Does God Punish the Christian's Sin.doc
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Does God Punish the Christian’s Sin?
We incline to answer this question as No. For if the answer is Yes, would that not mean that I’d have to interpret the bad things happening to me as God’s punishment? And does that not mean that I’m not forgiven of my sin? Ouch….
The Lord, we confess, has punished our sins in Jesus Christ on the cross. We’re sure: if Jesus Christ has in fact paid for all our sins through His perfect sacrifice on the cross, there simply is no judgment left for us on our sins. After all, God does not punish the same sins twice – once on His Son on the cross and then a second time on us who committed the sin. And that’s true.
Yet that’s not the complete answer to the question. There are, after all, countless instances in the Bible when the children of God experienced God’s heavy punishment on their sins (see below). How, then, does that work? Does God punish the Christian’s sin after all?
Punishment is Real
Yes, the Bible is emphatic that God’s people most certainly can –and do– experience in this life the just judgment of God on their sins. Consider the people of Israel in the desert. Please remember that Israel was God’s people by covenant, treasured by Him. They even had the gospel of redemption proclaimed to them faithfully in the tabernacle God told them to build; its sacrifices directed the people to how the coming sacrifice of Jesus Christ would cover their sins. This people had also pledged their allegiance to God, indicated their devotion to Him and their embrace of the gospel of free grace. My point: the people of Israel in the desert were, at the end of the day, as rich in Jesus Christ as we are, and they embraced the same gospel we embrace.
God’s covenant people did what comes naturally to people. Numbers 11 relates that they “complained about their hardships” (vs 1a), and “when [God] heard them His anger was aroused.” In the words of Lord's Day 4 of the Heidelberg Catechism: God “was terribly displeased with [their] actual sins,” and He expressed His hot displeasure by sending “fire from the LORD” to burn among them so that “some of the outskirts of the camp” were consumed (vs 1b). The “just judgment” of God hit them “now” (as that Lord's Day has it) – and the result was a number of burials, and deep grief in many tents. The remainder of the chapter gives further examples of God’s judgment upon His own people in this life, as does chapter 12 (Miriam gets leprosy) and 14 (every Israelite over 20 must die in the desert).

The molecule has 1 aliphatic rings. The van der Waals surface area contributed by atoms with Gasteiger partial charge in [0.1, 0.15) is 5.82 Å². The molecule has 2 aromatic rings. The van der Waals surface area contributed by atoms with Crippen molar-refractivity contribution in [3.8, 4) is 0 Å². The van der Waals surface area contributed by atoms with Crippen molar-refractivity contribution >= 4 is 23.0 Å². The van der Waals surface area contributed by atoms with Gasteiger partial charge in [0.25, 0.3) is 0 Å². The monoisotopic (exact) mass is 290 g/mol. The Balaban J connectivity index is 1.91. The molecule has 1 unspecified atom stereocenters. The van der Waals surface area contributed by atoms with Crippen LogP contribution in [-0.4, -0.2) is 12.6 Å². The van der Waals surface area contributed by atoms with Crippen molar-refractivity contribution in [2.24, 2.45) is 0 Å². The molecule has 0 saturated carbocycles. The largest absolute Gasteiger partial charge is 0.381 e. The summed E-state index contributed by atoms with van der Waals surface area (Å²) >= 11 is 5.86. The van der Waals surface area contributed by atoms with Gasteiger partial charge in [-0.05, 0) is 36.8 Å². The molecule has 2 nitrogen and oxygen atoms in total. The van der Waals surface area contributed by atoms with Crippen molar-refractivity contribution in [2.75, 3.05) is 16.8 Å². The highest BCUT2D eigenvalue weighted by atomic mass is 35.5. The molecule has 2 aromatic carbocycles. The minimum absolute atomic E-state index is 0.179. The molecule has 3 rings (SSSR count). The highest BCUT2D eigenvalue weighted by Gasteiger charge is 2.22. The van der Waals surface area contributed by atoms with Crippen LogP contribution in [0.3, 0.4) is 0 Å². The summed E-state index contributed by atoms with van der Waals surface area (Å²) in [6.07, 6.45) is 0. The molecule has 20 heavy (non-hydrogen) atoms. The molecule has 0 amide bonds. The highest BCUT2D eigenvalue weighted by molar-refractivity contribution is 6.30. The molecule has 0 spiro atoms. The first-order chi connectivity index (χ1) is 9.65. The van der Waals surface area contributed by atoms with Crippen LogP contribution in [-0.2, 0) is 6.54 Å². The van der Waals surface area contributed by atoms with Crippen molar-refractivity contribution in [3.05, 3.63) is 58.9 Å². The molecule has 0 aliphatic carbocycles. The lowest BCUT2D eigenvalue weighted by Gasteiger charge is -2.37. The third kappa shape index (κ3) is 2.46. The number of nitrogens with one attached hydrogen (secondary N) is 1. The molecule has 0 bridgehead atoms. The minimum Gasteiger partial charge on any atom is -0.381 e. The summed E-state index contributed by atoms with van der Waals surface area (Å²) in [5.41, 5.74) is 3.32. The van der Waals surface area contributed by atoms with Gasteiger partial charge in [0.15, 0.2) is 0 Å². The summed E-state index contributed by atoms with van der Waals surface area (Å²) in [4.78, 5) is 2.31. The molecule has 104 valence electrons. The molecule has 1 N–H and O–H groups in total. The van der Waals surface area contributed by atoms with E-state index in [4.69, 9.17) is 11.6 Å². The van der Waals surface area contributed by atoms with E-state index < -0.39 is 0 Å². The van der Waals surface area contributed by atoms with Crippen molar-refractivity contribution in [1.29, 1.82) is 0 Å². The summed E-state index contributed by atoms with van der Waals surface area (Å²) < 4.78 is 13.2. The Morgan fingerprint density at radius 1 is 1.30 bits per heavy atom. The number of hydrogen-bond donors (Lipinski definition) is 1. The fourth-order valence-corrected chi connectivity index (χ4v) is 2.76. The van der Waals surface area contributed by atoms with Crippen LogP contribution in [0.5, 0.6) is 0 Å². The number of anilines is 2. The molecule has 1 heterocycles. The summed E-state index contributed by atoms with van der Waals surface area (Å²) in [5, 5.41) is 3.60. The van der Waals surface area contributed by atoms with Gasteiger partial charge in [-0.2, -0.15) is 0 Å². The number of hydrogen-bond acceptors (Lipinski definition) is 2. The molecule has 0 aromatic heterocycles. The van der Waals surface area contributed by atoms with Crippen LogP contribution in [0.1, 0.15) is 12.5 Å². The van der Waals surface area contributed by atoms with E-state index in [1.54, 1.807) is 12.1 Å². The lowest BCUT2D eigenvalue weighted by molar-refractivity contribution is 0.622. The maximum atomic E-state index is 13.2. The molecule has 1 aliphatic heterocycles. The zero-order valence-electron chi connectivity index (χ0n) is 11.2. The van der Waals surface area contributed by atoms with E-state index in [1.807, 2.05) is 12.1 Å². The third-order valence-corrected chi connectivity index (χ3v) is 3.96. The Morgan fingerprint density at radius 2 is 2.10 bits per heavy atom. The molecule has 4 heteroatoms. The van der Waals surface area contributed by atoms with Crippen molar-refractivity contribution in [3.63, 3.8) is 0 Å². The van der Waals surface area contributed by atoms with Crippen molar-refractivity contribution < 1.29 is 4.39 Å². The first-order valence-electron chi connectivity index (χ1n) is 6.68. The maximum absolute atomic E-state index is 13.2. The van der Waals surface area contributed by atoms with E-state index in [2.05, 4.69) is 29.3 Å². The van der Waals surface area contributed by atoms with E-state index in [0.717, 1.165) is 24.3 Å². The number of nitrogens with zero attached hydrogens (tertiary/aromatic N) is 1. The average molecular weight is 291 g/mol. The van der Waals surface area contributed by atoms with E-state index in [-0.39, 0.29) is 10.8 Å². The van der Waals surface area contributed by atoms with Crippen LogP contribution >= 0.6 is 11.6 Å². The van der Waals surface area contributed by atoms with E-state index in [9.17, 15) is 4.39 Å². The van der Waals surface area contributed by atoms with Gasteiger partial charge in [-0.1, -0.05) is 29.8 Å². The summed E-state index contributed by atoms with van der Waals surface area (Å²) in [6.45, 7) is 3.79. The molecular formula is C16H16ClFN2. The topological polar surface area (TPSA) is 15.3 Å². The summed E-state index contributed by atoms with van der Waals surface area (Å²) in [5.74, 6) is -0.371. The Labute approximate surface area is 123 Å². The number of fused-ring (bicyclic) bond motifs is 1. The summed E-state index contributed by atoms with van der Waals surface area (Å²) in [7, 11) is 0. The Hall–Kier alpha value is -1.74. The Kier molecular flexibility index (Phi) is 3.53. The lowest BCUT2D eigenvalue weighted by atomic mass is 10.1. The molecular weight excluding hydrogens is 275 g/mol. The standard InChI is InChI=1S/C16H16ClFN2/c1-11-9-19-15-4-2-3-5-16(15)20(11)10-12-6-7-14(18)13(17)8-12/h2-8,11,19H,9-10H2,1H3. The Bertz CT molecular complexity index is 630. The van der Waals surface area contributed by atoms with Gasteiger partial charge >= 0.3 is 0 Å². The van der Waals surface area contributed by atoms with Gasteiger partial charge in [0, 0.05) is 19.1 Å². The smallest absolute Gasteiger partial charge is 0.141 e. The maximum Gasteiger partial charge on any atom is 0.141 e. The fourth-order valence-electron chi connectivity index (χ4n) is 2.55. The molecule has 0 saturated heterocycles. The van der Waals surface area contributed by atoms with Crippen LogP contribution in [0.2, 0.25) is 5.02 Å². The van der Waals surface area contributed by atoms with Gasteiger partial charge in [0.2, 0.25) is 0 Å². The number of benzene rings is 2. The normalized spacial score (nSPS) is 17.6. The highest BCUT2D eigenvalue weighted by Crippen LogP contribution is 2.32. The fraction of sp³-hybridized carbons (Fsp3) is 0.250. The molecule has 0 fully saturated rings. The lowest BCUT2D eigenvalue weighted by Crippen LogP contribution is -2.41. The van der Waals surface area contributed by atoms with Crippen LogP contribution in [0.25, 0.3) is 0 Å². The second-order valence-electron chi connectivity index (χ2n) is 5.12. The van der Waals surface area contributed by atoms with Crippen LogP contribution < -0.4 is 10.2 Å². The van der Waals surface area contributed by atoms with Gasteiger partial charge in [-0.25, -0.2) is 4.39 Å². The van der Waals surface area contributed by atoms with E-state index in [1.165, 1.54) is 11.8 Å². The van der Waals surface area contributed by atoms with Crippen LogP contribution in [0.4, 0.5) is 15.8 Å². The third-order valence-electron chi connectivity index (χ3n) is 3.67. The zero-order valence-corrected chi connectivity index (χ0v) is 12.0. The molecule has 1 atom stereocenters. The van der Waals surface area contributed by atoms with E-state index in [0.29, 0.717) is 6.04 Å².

In the New Testament too
But let me not stay with the Old Testament, as if this were simply an Old Testament puzzle. The apostle Paul wrote a letter to “the church of God in Corinth, to those sanctified in Christ Jesus and called to be holy” (1 Corinthians 1:2). This was a congregation of true Christian believers who were washed in Jesus’ blood, sanctified and sealed through the Holy Spirit (as the church echoes Scripture’s teaching in Article 27, Belgic Confession), and so people who belonged at the Lord’s Table. Yet within this congregation there were those who attended the Holy Supper in an unworthy manner and so ate and drank judgment on themselves (1 Corinthians 11:29). On the authority of the Holy Spirit Paul lays a direct link between the Corinthians’ actions and the sicknesses in their midst: “that is why many among you are weak and sick, and a number of you have fallen asleep” ( vs 30 – and ‘sleep’ means they died). Imagine that: God was so displeased with the sins of His children in Corinth that He punished His church in that city by a just judgment right there on the spot! Nothing of: their sins are forgiven in Jesus’ blood so that there’s no punishment possible for them anymore….
Recall too Jesus’ letter to the church in Ephesus. “You have forsaken your first love,” He writes. “Remember the height from which you have fallen! Repent and do the things you did at first. If you do not repent, I will come to you and remove your lampstand from its place” (Revelation 2:4f). In the years that followed, the Lord Jesus Christ in fact did “remove the lampstand” from Ephesus; no longer did the light of the gospel shine in that city, for God in His providence let the church in that place die out. Why?? Not because they were all ungodly people! But He did it because they had forsaken their first love. That is: in the course of years they’d lost the depth of an active communion of saints. That was sin before God, and there was a penalty for that sin; by the just judgment of God their light was snuffed out. And that’s the pattern that comes back time and time again in the Book of Revelation.
All Sins transferred to Jesus Christ?
No, dear reader, the Lord our God does not punish sin twice. Sins placed on Jesus’ shoulders have been fully taken away such that there is no more punishment from God on those sins (be it that we may still need to live with the consequences of those sins, but that’s a different topic).